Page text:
Illinois’ severe Social Host Law — coupled with Buffalo Grove’s even stricter local ordinance — has trapped an innocent mother. The police agree she did nothing wrong yet they had no choice but to arrest and charge her. I challenge the creators of the Illinois Social Host Law to demonstrate what important societal wrong was righted in Buffalo Grove on Saturday night.
Kristine Howard left her two eighth-grade graduates at home Saturday night while she attended a neighbor’s graduation party down the street. That’s her crime. She trusted her 14-year-old children to take care of themselves while she was a few houses away.
The police and the Howard family agree on these facts: The kids had a couple of friends over and they drank. Howard wasn’t home; she didn’t serve alcohol, provide alcohol or give permission to the kids to drink alcohol. She discovered the kids were drinking when she returned home early that evening. Ms. Howard and the eighth-graders have no criminal records; their only previous connection with the police occurred when they were victims of theft.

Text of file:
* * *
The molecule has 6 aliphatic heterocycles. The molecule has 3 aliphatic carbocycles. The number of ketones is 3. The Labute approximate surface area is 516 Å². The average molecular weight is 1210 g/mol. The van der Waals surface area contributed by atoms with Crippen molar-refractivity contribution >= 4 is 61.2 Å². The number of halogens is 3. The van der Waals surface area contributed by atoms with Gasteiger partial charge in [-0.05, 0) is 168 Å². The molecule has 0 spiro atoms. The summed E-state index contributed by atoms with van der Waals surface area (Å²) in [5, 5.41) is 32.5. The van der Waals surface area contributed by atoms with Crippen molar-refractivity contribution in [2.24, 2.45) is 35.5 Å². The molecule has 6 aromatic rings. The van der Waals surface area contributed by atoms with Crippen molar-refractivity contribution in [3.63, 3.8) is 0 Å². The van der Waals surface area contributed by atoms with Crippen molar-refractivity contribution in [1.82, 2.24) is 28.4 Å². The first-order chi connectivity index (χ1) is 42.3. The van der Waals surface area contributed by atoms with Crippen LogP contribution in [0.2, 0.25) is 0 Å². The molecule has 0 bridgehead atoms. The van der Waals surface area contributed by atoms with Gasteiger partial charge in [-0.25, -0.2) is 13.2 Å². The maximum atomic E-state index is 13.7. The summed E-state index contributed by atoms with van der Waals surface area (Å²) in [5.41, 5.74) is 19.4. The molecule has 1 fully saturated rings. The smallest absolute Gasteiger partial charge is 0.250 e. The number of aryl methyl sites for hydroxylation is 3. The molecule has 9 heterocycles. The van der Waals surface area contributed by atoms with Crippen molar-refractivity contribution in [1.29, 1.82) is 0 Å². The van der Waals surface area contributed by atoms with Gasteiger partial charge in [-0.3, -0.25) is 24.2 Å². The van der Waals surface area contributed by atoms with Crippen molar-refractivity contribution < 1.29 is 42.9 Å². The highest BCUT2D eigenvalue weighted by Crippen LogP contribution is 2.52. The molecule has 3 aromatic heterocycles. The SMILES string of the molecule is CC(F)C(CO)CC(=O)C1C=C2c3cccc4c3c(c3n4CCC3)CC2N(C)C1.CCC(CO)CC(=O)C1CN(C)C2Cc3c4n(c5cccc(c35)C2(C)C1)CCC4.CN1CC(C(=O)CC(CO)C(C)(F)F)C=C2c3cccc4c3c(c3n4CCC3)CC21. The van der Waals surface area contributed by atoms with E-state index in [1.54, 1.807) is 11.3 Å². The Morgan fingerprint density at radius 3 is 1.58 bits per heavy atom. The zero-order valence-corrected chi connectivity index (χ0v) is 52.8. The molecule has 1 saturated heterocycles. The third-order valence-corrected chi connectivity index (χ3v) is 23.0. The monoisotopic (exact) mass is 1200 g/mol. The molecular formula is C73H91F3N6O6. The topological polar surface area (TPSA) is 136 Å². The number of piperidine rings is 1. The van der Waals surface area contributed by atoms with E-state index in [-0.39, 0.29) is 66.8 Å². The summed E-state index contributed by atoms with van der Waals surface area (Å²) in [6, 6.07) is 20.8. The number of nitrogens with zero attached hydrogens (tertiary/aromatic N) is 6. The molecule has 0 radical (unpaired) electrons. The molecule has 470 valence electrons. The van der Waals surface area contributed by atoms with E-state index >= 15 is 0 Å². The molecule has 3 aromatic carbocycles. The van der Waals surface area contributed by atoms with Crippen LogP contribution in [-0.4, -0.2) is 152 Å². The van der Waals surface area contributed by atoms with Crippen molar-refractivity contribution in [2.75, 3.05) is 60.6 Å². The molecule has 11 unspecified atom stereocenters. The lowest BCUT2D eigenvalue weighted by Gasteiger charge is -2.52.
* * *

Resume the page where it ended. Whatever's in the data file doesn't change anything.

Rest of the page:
That the stories diverge from there is irrelevant. Ms.Howard, an attractive, hard-working single mother of three was charged as a Social Host when her two youngest children were charged with underage possession and consumption of alcohol. If the charge holds up in court, she will be fined at least one thousand dollars. Why? Because Buffalo Grove’s local Social Host Ordinance includes the terrifying phrase “not taken all reasonable steps to prevent”. Who determines what constitutes “all reasonable steps”? It’s a loopy logic loop: the kids got drunk, therefore the parent didn’t take all reasonable steps.
I believe laws should be based on objective criteria provable in court via physical or eyewitness evidence. Badly written laws with elastic subjective criteria like “reasonable steps” should be deemed unconstitutional.